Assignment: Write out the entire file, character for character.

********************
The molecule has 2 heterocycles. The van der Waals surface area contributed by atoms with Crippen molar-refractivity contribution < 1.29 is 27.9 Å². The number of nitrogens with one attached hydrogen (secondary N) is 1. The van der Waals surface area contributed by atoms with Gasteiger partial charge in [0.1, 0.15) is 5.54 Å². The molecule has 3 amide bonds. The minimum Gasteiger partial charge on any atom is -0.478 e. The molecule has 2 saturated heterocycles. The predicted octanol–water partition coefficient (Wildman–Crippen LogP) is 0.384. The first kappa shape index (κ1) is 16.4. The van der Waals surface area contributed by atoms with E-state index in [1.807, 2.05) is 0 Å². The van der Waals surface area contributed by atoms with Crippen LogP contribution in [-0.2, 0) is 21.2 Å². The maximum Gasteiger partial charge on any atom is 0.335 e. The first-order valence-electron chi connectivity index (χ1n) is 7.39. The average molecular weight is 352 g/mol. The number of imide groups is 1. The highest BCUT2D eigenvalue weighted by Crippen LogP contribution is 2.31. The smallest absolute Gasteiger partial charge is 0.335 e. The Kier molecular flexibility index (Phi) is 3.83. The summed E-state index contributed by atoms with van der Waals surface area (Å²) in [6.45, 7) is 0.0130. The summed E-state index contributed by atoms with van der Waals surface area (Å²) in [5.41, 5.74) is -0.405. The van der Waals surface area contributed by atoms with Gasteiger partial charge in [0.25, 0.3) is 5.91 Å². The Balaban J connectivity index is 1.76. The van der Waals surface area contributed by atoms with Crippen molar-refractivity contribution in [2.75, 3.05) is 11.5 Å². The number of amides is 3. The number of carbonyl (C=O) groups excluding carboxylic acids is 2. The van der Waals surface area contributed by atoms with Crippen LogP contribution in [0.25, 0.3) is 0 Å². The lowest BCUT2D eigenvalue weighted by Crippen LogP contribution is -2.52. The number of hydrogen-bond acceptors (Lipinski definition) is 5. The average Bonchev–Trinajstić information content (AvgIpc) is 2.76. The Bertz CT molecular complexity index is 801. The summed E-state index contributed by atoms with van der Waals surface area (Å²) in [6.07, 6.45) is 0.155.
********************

The molecule has 2 heterocycles. The van der Waals surface area contributed by atoms with Crippen molar-refractivity contribution < 1.29 is 27.9 Å². The number of nitrogens with one attached hydrogen (secondary N) is 1. The van der Waals surface area contributed by atoms with Gasteiger partial charge in [0.1, 0.15) is 5.54 Å². The molecule has 3 amide bonds. The minimum Gasteiger partial charge on any atom is -0.478 e. The molecule has 2 saturated heterocycles. The predicted octanol–water partition coefficient (Wildman–Crippen LogP) is 0.384. The first kappa shape index (κ1) is 16.4. The van der Waals surface area contributed by atoms with E-state index in [1.807, 2.05) is 0 Å². The van der Waals surface area contributed by atoms with Crippen LogP contribution in [-0.2, 0) is 21.2 Å². The maximum Gasteiger partial charge on any atom is 0.335 e. The first-order valence-electron chi connectivity index (χ1n) is 7.39. The average molecular weight is 352 g/mol. The number of imide groups is 1. The highest BCUT2D eigenvalue weighted by Crippen LogP contribution is 2.31. The smallest absolute Gasteiger partial charge is 0.335 e. The Kier molecular flexibility index (Phi) is 3.83. The summed E-state index contributed by atoms with van der Waals surface area (Å²) in [6.45, 7) is 0.0130. The summed E-state index contributed by atoms with van der Waals surface area (Å²) in [5.41, 5.74) is -0.405. The van der Waals surface area contributed by atoms with Gasteiger partial charge in [0.25, 0.3) is 5.91 Å². The Balaban J connectivity index is 1.76. The van der Waals surface area contributed by atoms with Crippen molar-refractivity contribution in [2.75, 3.05) is 11.5 Å². The number of amides is 3. The number of carbonyl (C=O) groups excluding carboxylic acids is 2. The van der Waals surface area contributed by atoms with Crippen LogP contribution in [0.25, 0.3) is 0 Å². The lowest BCUT2D eigenvalue weighted by Crippen LogP contribution is -2.52. The number of hydrogen-bond acceptors (Lipinski definition) is 5. The average Bonchev–Trinajstić information content (AvgIpc) is 2.76. The Bertz CT molecular complexity index is 801. The summed E-state index contributed by atoms with van der Waals surface area (Å²) in [6.07, 6.45) is 0.155.